The Push for Higher Protein, Starch in Peas

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Chen is inspecting a pea field at Central Agricultural Research Center, Montana State University. (Photo courtesy of Central Agricultural Research Center)

Farmers in Montana, and other parts of the Northern Great Plains, are shifting from cereal mono-cropping to a cereal-dry pea cropping system; however, this transition is not without its share of unknowns.

Yield and performance of pea crops depend on their genetics and the environment. Environmental factors such as temperature and rainfall can vary greatly. Farmers in different parts of the Plains need to know which pea varieties will do well in the area they are farming.

Chengci Chen of Montana State University is working to generate that information. He has been studying how pea genetics interact with the environment to affect crop yields, and pea protein and starch content.

“Ultimately, I hope to be able to recommend which pea varieties to cultivate to growers in various environments,” says Chen.

To do that, Chen and his colleagues tested how nine different varieties of pea performed when grown in five locations across Montana. These locations were spread across the state and had different soils and climatic conditions.

Chen examined yield and protein and starch content of the different pea varieties. “These are characteristics that are important to growers and end users,” he says. Pea varieties that have higher yield can bring more profits to producers. Varieties that have higher protein or starch contents interest different end users.

For example, “dry yellow peas are fractionated into protein, starch and fiber. These components are widely used in food ingredients, especially by health-food businesses,” Chen explains. “The market for pea protein is growing rapidly because it is non-dairy and allergen-friendly.”

When the researchers evaluated the nine pea varieties grown in different environments, they found that “pea yield is affected by both genetics and environment, but environment has the larger effect,” Chen says.

Pea protein content is largely affected by environment as well. However, one kind of starch — resistant starch — content is mainly controlled by genetics.

The Northern Great Plains spans five U.S. states and two Canadian provinces.

Farmers in Montana, and other parts of the Northern Great Plains, are shifting from cereal mono-cropping to a cereal-dry pea cropping system; however, this transition is not without its share of unknowns.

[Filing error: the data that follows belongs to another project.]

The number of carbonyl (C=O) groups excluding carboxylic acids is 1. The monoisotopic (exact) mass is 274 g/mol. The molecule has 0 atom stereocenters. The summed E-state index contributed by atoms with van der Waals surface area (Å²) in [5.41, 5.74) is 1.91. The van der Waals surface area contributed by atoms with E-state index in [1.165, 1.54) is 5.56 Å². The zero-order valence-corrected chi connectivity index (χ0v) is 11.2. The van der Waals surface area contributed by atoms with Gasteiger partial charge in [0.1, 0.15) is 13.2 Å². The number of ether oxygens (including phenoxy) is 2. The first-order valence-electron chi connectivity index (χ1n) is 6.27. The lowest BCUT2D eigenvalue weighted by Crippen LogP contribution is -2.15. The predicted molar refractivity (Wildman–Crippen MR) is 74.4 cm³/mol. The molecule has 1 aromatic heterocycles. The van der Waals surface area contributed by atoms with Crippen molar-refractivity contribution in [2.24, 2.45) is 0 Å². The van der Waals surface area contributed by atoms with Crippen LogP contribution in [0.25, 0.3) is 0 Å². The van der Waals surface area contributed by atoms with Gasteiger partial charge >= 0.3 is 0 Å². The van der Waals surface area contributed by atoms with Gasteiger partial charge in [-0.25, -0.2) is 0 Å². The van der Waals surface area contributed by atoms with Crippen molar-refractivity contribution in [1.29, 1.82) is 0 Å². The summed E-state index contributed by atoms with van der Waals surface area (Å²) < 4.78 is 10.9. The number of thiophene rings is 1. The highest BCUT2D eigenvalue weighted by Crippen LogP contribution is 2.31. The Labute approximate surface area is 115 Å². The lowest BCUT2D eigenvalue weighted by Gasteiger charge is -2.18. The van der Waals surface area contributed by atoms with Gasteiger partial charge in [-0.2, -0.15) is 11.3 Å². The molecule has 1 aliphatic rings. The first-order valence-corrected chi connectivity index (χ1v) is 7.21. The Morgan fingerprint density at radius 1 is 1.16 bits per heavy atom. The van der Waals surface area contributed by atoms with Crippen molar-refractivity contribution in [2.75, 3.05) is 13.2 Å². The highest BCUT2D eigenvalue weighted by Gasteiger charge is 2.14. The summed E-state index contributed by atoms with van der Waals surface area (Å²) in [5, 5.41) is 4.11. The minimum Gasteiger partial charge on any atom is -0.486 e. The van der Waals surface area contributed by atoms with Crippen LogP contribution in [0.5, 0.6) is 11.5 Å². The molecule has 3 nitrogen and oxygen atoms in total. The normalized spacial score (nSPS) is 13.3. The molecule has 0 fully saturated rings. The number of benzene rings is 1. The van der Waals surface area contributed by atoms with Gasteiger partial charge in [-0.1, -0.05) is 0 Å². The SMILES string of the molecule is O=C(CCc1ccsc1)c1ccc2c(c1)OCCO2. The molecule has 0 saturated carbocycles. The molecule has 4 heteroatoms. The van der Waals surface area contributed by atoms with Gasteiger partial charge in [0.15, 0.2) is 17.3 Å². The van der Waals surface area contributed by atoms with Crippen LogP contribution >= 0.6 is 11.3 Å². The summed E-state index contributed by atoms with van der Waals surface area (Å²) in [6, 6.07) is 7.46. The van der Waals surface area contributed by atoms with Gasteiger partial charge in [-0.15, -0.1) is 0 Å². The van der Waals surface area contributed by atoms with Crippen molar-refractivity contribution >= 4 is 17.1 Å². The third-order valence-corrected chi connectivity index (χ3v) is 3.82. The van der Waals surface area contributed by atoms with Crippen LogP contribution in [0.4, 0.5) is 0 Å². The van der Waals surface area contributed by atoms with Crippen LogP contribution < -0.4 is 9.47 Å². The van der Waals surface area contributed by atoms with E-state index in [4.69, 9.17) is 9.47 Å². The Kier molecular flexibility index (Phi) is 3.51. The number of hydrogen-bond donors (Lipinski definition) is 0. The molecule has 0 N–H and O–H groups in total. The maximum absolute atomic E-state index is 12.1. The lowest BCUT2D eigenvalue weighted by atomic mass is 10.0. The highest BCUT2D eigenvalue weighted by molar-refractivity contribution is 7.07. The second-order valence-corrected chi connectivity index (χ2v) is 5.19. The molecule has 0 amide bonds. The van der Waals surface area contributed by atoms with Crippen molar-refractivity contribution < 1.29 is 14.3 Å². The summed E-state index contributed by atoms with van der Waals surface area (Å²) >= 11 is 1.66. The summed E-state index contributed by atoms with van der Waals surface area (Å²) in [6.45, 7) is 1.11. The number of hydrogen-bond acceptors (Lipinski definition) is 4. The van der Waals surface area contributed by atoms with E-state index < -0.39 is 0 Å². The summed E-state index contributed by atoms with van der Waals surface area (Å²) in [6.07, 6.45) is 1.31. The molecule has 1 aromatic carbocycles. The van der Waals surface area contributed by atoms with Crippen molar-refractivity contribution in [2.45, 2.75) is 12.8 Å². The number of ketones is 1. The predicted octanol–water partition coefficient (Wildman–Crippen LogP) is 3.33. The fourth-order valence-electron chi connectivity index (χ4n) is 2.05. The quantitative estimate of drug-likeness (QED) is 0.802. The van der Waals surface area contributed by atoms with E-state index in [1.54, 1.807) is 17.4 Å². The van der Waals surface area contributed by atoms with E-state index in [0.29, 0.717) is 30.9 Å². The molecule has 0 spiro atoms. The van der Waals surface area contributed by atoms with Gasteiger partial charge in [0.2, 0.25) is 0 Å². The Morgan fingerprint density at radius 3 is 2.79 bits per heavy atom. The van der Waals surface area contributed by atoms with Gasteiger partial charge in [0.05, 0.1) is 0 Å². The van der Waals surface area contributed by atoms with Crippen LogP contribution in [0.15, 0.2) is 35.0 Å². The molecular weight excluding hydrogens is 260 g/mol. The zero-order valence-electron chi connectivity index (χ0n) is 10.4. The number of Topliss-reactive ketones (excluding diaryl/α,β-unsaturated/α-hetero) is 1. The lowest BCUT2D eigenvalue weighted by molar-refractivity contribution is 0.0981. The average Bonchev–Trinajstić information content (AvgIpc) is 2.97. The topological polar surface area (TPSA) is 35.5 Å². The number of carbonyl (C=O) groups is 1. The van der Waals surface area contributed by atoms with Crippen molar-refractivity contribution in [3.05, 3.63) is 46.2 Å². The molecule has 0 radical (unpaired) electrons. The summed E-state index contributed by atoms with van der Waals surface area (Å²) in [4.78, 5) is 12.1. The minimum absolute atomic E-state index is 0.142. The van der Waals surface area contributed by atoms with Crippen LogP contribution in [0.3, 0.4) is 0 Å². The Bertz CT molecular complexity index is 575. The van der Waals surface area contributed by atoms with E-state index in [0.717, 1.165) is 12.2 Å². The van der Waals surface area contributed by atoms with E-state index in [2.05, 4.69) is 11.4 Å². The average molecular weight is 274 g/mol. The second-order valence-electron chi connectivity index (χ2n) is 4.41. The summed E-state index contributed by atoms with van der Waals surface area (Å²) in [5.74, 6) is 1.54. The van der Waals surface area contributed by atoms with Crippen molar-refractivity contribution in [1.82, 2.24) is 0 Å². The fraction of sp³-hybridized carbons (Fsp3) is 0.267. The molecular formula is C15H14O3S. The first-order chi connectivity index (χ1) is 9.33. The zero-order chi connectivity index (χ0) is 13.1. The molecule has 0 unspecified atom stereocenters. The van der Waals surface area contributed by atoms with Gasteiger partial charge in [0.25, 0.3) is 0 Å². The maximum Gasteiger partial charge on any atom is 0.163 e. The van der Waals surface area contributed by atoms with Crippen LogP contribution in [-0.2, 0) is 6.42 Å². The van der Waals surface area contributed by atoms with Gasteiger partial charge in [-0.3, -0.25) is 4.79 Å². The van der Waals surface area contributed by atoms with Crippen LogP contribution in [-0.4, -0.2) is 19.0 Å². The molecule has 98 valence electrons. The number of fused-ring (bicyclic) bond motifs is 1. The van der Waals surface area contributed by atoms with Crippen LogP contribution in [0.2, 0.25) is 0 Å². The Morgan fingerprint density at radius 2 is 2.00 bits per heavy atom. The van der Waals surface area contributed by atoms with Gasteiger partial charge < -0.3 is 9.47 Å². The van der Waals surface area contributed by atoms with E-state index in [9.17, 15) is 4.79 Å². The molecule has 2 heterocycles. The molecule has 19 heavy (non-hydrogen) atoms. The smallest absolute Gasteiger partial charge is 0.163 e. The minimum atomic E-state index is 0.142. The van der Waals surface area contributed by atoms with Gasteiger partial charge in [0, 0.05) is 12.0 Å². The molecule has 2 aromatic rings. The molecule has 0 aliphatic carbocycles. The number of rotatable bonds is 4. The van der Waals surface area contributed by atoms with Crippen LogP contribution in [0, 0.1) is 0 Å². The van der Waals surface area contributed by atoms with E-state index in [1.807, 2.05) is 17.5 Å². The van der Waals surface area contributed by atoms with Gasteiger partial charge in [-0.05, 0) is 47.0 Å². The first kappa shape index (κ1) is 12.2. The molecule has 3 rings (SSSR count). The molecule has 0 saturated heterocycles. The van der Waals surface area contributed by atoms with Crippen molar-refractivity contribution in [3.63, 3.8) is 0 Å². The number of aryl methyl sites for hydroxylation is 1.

Yield and performance of pea crops depend on their genetics and the environment. Environmental factors such as temperature and rainfall can vary greatly. Farmers in different parts of the Plains need to know which pea varieties will do well in the area they are farming.

Chengci Chen of Montana State University is working to generate that information. He has been studying how pea genetics interact with the environment to affect crop yields, and pea protein and starch content.

“Ultimately, I hope to be able to recommend which pea varieties to cultivate to growers in various environments,” says Chen.

To do that, Chen and his colleagues tested how nine different varieties of pea performed when grown in five locations across Montana. These locations were spread across the state and had different soils and climatic conditions.

Chen examined yield and protein and starch content of the different pea varieties. “These are characteristics that are important to growers and end users,” he says. Pea varieties that have higher yield can bring more profits to producers. Varieties that have higher protein or starch contents interest different end users.

For example, “dry yellow peas are fractionated into protein, starch and fiber. These components are widely used in food ingredients, especially by health-food businesses,” Chen explains. “The market for pea protein is growing rapidly because it is non-dairy and allergen-friendly.”

When the researchers evaluated the nine pea varieties grown in different environments, they found that “pea yield is affected by both genetics and environment, but environment has the larger effect,” Chen says.

Pea protein content is largely affected by environment as well. However, one kind of starch — resistant starch — content is mainly controlled by genetics.

Source: Seed World

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